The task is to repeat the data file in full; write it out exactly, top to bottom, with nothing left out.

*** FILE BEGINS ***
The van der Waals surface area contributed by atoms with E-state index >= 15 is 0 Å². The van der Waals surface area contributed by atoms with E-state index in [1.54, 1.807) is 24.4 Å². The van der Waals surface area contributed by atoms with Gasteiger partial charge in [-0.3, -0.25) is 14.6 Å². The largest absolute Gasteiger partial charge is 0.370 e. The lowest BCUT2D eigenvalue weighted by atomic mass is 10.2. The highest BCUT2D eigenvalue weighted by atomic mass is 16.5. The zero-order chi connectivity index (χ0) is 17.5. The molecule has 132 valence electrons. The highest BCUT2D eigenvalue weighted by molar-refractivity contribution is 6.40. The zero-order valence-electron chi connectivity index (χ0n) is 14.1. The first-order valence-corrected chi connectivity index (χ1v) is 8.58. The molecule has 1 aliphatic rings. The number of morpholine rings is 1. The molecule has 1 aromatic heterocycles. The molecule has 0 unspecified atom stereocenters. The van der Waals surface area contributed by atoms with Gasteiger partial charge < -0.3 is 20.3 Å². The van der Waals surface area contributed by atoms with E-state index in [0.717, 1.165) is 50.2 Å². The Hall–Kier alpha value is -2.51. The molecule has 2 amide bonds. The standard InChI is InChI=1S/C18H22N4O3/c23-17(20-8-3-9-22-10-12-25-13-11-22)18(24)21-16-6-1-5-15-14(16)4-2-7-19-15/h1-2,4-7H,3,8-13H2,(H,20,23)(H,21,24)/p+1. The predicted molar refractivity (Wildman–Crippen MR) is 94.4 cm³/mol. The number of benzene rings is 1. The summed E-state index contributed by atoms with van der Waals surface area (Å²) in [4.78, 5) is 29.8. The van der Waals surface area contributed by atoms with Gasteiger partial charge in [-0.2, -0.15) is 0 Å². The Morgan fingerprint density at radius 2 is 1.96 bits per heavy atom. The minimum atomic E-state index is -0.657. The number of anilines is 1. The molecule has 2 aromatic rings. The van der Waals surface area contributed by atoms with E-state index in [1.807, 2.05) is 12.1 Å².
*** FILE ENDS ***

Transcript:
The van der Waals surface area contributed by atoms with E-state index >= 15 is 0 Å². The van der Waals surface area contributed by atoms with E-state index in [1.54, 1.807) is 24.4 Å². The van der Waals surface area contributed by atoms with Gasteiger partial charge in [-0.3, -0.25) is 14.6 Å². The largest absolute Gasteiger partial charge is 0.370 e. The lowest BCUT2D eigenvalue weighted by atomic mass is 10.2. The highest BCUT2D eigenvalue weighted by atomic mass is 16.5. The zero-order chi connectivity index (χ0) is 17.5. The molecule has 132 valence electrons. The highest BCUT2D eigenvalue weighted by molar-refractivity contribution is 6.40. The zero-order valence-electron chi connectivity index (χ0n) is 14.1. The first-order valence-corrected chi connectivity index (χ1v) is 8.58. The molecule has 1 aliphatic rings. The number of morpholine rings is 1. The molecule has 1 aromatic heterocycles. The molecule has 0 unspecified atom stereocenters. The van der Waals surface area contributed by atoms with Gasteiger partial charge < -0.3 is 20.3 Å². The van der Waals surface area contributed by atoms with E-state index in [0.717, 1.165) is 50.2 Å². The Hall–Kier alpha value is -2.51. The molecule has 2 amide bonds. The standard InChI is InChI=1S/C18H22N4O3/c23-17(20-8-3-9-22-10-12-25-13-11-22)18(24)21-16-6-1-5-15-14(16)4-2-7-19-15/h1-2,4-7H,3,8-13H2,(H,20,23)(H,21,24)/p+1. The predicted molar refractivity (Wildman–Crippen MR) is 94.4 cm³/mol. The number of benzene rings is 1. The summed E-state index contributed by atoms with van der Waals surface area (Å²) in [4.78, 5) is 29.8. The van der Waals surface area contributed by atoms with Gasteiger partial charge in [-0.2, -0.15) is 0 Å². The Morgan fingerprint density at radius 2 is 1.96 bits per heavy atom. The minimum atomic E-state index is -0.657. The number of anilines is 1. The molecule has 2 aromatic rings. The van der Waals surface area contributed by atoms with E-state index in [1.807, 2.05) is 12.1 Å².